Robert H. Hanson ’63
Cave Creek, AZ

Making wood greener

The short article “The Log Cabin Grows Up” (May/June) extols the virtues of mass timber for high-rise construction. Using structural wood products is somewhat climate-friendly, but, according to independent studies, only about 30 percent of the carbon on average is locked up in the wood; the remainder is discharged to the atmosphere. And that is why it is best for the climate to leave forests, and particularly older forests, standing.

Most commercial forests these days are harvested via clear-cutting on rotations ranging from 30 to 80 years. If timber corporations were to extend those rotations to 120 or 150 years, a lot more carbon would be stored for a much longer period. The 30 percent capture figure can also be improved by using less energy in the logging and milling processes and by better utilization of what is now wood waste that is typically burned on logging sites.

Mass timber is good, but we, and the timber industry, must do better if we are going to leave a livable planet to pass on to our progeny.
Felice Pace ’69
Klamath, CA

Another kind of diversity

Your article on the Faculty Excellence and Diversity Initiative (“Faculty Diversity Initiative Extended,” May/June) gives typical examples of “diversity”—race, color, background, etc. No one can fault Yale for this effort; however, there is an equally important kind of “diversity” that reflects the personal bias of faculty, admissions officers, and administration. This one has no quantitative measurement as do the others. But bias appears so frequently in our lives and serves no useful intellectual purpose.

The often-quoted value of a conservative liberal-arts education is the ability of a person to form constructive positions and express them in a nonconfrontational environment. Yale’s faculty and administration could spend a few dollars recognizing the need for diversity of opinion.
William H. Wheeler Jr. ’53
Duxbury, MA

Yale says its Presidential Visiting Fellows program, one piece of the Faculty Excellence and Diversity Initiative, is for “distinguished visiting scholars and practitioners from around the world who bring to Yale unique perspectives on research, practice, and teaching.” Among the 2018–19 fellows, for example, was Jeffrey Macris, a former US Navy pilot and a Permanent Military Professor at the US Naval Academy.—Eds.

Two women's stories

As soon as it arrived, I knew I would enjoy every page of the issue celebrating 50 years of women at Yale (“The Women Who Changed Yale College,” September/October). But I did not expect to burst into tears of recognition and solidarity at an anonymous woman’s brave story of getting an early version of the morning-after pill at DUH [Department of University Health] in 1970—the very same place where I got it, feeling very alone, one morning nearly 40 years later.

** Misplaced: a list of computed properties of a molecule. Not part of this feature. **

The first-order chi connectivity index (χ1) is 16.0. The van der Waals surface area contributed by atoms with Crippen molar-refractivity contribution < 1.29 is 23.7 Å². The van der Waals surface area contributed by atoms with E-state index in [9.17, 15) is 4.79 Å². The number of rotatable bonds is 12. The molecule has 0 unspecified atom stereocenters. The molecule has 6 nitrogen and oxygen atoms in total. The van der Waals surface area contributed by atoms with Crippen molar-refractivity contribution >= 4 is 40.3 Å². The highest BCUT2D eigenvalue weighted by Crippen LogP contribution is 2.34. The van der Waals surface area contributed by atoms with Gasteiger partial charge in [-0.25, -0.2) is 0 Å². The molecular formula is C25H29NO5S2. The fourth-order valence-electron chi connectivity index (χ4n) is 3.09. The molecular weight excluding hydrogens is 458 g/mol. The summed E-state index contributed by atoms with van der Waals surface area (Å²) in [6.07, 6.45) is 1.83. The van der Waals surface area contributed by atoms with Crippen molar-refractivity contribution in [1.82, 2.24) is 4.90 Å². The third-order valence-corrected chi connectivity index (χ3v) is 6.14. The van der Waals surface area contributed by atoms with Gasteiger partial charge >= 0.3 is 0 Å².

How wonderful to know that in the long view, I wasn’t alone at all.
Nozlee Samadzadeh ’10
Brooklyn, NY

More pizza memories

Your decision to include Naples, despite its demise, in Corby Kummer’s review of Elm City pizzerias (“The Pizza Crawl,” March/April) will lead hundreds of Old Blues to indulge their own memories of the place. My own fondest memory of Naples dates not from my undergraduate years but from a brief visit to Yale a dozen years after I graduated.

I was at the time struggling miserably with my dissertation at another university. Ducking into Naples one evening during that visit, I spotted Yale economist Gerald Jaynes sitting alone, apparently working on a paper. I had taken Professor Jaynes’s introductory lecture course in microeconomics, held in Davies Auditorium, during my sophomore spring. His teaching and classroom manner left me inspired; recalling them today still leaves me inspired. And seeing Professor Jaynes at work that night years later at Naples, in a formerly familiar but seemingly incongruous setting, proved a much-needed little spark of inspiration to me in my battles with my own work.

Of course, like most of the best memories (I suspect), this has nothing to do with the pizza served at the incomparable old Naples and more to do with its irreplaceable—and for so many of us eternal—scene.
Michael Montesano ’83
Tokyo, Japan

I certainly appreciate the study on pizzas in New Haven, but this old-timer, growing up in Philadelphia in the 1940s, remembers only Italian “tomato pies.” How, and when, did the pies evolve into pizza? Now there is a subject for a good thesis!

I trust pizzas are a possible cure for the coronavirus, though evidence from Italy seems to disprove that!
Leon M. S. Slawecki ’69PhD
Washington, VA

The Philadelphia tomato pie of Mr. Slawecki’s childhood—with a thick, focaccia-like crust, tomato sauce, and no cheese or toppings—has existed alongside other varieties of pizza in America since the early 1900s.—Eds.

Your article about New Haven pizza reminded me of many very happy visits to Sally’s. On one occasion, many years after I’d graduated, when I had a reason to come to New Haven for several days of Yale matters, I went straight from the train station to Sally’s, sat down, and ordered a pizza. By then I’d become pretty well acquainted with Flo, who was Sally’s widow and who was then in charge of the entire operation.